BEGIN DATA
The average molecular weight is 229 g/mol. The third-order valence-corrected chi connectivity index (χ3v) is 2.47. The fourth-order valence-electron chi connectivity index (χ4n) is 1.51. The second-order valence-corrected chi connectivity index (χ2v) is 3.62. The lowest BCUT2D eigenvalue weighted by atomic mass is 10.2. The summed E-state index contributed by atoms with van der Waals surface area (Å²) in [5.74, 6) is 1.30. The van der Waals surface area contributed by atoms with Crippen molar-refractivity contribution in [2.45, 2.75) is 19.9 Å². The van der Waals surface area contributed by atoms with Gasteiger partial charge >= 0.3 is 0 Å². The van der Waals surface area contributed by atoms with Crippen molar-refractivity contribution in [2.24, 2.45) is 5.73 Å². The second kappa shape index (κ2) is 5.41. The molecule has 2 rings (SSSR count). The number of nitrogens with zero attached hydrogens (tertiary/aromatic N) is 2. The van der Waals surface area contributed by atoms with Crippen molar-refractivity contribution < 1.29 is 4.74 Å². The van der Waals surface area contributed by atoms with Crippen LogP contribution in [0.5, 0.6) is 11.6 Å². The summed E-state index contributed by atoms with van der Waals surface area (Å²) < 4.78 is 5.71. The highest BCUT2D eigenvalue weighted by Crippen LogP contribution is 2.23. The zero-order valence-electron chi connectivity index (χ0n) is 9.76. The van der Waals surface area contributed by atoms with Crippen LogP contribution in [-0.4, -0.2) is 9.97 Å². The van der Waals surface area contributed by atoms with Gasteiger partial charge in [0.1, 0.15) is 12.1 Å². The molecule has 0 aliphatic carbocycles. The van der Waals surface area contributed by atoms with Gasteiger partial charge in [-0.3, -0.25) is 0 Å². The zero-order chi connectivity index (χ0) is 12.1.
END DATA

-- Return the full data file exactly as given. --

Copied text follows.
The average molecular weight is 229 g/mol. The third-order valence-corrected chi connectivity index (χ3v) is 2.47. The fourth-order valence-electron chi connectivity index (χ4n) is 1.51. The second-order valence-corrected chi connectivity index (χ2v) is 3.62. The lowest BCUT2D eigenvalue weighted by atomic mass is 10.2. The summed E-state index contributed by atoms with van der Waals surface area (Å²) in [5.74, 6) is 1.30. The van der Waals surface area contributed by atoms with Crippen molar-refractivity contribution in [2.45, 2.75) is 19.9 Å². The van der Waals surface area contributed by atoms with Gasteiger partial charge >= 0.3 is 0 Å². The van der Waals surface area contributed by atoms with Crippen molar-refractivity contribution in [2.24, 2.45) is 5.73 Å². The second kappa shape index (κ2) is 5.41. The molecule has 2 rings (SSSR count). The number of nitrogens with zero attached hydrogens (tertiary/aromatic N) is 2. The van der Waals surface area contributed by atoms with Crippen molar-refractivity contribution < 1.29 is 4.74 Å². The van der Waals surface area contributed by atoms with Crippen LogP contribution in [0.5, 0.6) is 11.6 Å². The summed E-state index contributed by atoms with van der Waals surface area (Å²) < 4.78 is 5.71. The highest BCUT2D eigenvalue weighted by Crippen LogP contribution is 2.23. The zero-order valence-electron chi connectivity index (χ0n) is 9.76. The van der Waals surface area contributed by atoms with Crippen LogP contribution in [-0.4, -0.2) is 9.97 Å². The van der Waals surface area contributed by atoms with Gasteiger partial charge in [0.1, 0.15) is 12.1 Å². The molecule has 0 aliphatic carbocycles. The van der Waals surface area contributed by atoms with Gasteiger partial charge in [-0.3, -0.25) is 0 Å². The zero-order chi connectivity index (χ0) is 12.1.